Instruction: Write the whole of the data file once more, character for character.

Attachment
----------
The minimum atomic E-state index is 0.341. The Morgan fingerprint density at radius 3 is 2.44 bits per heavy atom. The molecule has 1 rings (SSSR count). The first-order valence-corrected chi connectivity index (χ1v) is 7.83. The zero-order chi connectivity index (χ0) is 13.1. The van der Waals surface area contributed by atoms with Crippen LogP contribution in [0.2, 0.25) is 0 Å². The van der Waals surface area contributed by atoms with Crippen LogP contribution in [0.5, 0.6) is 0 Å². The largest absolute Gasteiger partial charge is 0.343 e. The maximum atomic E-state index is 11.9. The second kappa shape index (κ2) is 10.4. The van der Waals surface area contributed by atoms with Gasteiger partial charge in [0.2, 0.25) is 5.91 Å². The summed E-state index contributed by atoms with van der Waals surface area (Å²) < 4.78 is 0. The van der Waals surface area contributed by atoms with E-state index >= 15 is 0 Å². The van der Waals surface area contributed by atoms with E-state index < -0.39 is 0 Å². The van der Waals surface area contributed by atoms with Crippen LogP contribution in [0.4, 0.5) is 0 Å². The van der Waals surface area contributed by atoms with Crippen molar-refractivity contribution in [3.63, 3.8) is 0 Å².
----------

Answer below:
The minimum atomic E-state index is 0.341. The Morgan fingerprint density at radius 3 is 2.44 bits per heavy atom. The molecule has 1 rings (SSSR count). The first-order valence-corrected chi connectivity index (χ1v) is 7.83. The zero-order chi connectivity index (χ0) is 13.1. The van der Waals surface area contributed by atoms with Crippen LogP contribution in [0.2, 0.25) is 0 Å². The van der Waals surface area contributed by atoms with Crippen LogP contribution in [0.5, 0.6) is 0 Å². The largest absolute Gasteiger partial charge is 0.343 e. The maximum atomic E-state index is 11.9. The second kappa shape index (κ2) is 10.4. The van der Waals surface area contributed by atoms with Gasteiger partial charge in [0.2, 0.25) is 5.91 Å². The summed E-state index contributed by atoms with van der Waals surface area (Å²) < 4.78 is 0. The van der Waals surface area contributed by atoms with E-state index >= 15 is 0 Å². The van der Waals surface area contributed by atoms with E-state index < -0.39 is 0 Å². The van der Waals surface area contributed by atoms with Crippen LogP contribution in [0.4, 0.5) is 0 Å². The van der Waals surface area contributed by atoms with Crippen molar-refractivity contribution in [3.63, 3.8) is 0 Å².